Ozzie Guillen & 5 Latinos who have felt the wrath of Miami Cubans
Miami Marlins manager Ozzie Guillen is really feeling the pain over his recent comments about "loving Fidel Castro." Though he's apologized (twice!) he was still suspended for five games. But he might never actually recover from his latest stupid statement. The Cuban community in Miami is angry over his words and FOX Sports writer Greg Couch doesn't think that an apology will ever be enough.
I'm a Cuban myself, so I understand where the community is coming from. I'm angry at his comments, too. But the question remains whether he will be able to live it down with the apology or if he'll be run out of town. Miami Cubans don't easily forgive and forget and I doubt they will ever look kindly at Ozzie Guillen so long as he remains with the Marlins. Why am I so pessimistic? Well, because there have been so many other instances of famous Latinos being subjected to the unrelenting wrath of Miami Cubans. Here's proof...
Read more ¿Qué más? Ozzie Guillen's "love" for Fidel Castro gets him suspended for 5 MLB games.
1. Elian Gonzalez becomes symbol of strained relations between U.S. and Cuba. It was an epic custody battle if there ever was one: Elian was found off the coast of Florida after his mother illegally left the island on a boat carrying her son and boyfriend. The boat capsized and Elian was the only survivor. He was deposited with relatives in Miami, until his father in Cuba tried to reclaim his son and said he was taken without permission. Elian's U.S. family (on his mother's side) and the entire Miami Cuban community fought to keep him in the U.S. but courts ultimately ruled that Elian had to be returned to his dad.
2. Colombian rocker Juanes plays a "peace concert" with Olga Tañon in Havana. He popular musician played an open-air peace concert to hundreds of thousands of Cubans at Revolution Plana, but Miami Cubans weren't too happy about his performance—and not because they were critical of his music. They were angry that he even showed up at all, saying that the simple act of throwing the concert is lending support to the island's communist government.
3. Former Miss Universe Dayana Mendoza says she had "fun" in Guantanamo Bay. Okay, so it wasn't the smartest thing she could have said but then-Miss Universe Dayana Mendoza blogged about her "fun" visit to the U.S. Guantanamo Naval Base in Cuba, adding that she didn't want to leave because it was such a calm and relaxing place—inciting anger and distress from the Cuban community over the positive feedback of the country and the naval base.
4. Cuban salsa band Los Van Van slammed for being "chummy" with the Castro brothers. Miami Cubans don't only get mad at other Latinos for saying something nice or doing something positive in Cuba. When this Cuban band performed in Miami in 1999, more than 4,000 people demonstrated and tossed garbage at concertgoers for the alleged friendship with Fidel Castro and Raul, the current president of Cuba. As with Elian, it seems that even people from their own country can face their anger.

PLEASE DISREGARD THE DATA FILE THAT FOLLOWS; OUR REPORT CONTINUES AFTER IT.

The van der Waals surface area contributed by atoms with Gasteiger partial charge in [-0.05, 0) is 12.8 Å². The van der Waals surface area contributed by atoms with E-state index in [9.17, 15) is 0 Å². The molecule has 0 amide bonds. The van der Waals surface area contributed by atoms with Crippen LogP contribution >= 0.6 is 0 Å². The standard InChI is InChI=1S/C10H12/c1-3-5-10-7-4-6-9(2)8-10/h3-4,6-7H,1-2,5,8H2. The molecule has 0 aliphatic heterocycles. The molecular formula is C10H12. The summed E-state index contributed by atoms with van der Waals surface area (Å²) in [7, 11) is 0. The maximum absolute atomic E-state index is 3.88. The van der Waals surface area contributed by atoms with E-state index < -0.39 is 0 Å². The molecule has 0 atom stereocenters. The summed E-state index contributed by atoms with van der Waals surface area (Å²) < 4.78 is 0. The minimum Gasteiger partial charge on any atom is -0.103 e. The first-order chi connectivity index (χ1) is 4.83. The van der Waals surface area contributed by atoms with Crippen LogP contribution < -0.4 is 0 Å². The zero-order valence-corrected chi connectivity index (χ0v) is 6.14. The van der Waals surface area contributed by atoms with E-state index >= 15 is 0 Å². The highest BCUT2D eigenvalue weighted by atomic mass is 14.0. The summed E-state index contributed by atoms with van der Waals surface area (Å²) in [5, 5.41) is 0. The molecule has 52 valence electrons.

5. Puerto Rican artists blacklisted from performing at Miami's Calle Ocho Music Festival. There's a long list of artists hailing from neighboring island Puerto Rico who have all angered the Cuban community in Miami. From Calle 13, Andy Montanez, Danny Rivera and Lucesita Benitez, each of these performers have been put on a giant blacklist and barred from Miami radio stations, from performing in Miami's Calle Ocho Music festival and from Miami dance clubs—all because they either performed in Cuba, visited Cuba or said something positive about the country.
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The problem is that they need to forgive and forget, in particular because of his stupid comments. Ozzie needs to be forgiven precisely because Fidel Castro is a vicious dictator and the best way to deal with Ozzie's comments isn't through viciousness, but with kindness. There is a lot that Ozzie can now do to repair the relationship between himself and the Cuban community in Miami (donate money, volunteer, talk to locals about why exactly they hate Castro, etc) but, really? We should all move on. I agree with Cuban-born Royals player Brayan Pena (who defected in 2000) when he told the MLB website:
This is America, everybody deserves a second chance. That's why I'm proud to be an American, that's why I became an American citizen. This is what a real democracy is, because I lived on the other side -- where you can't explain yourself, where you have to very careful what you say.
But with their history of not forgiving and not forgetting, can we ever really move on?
How did you react to the news of Ozzie Guillen apologizing after his "I love Fidel Castro" comment? Do you think that the Cuban community in Miami needs to forgive and forget?
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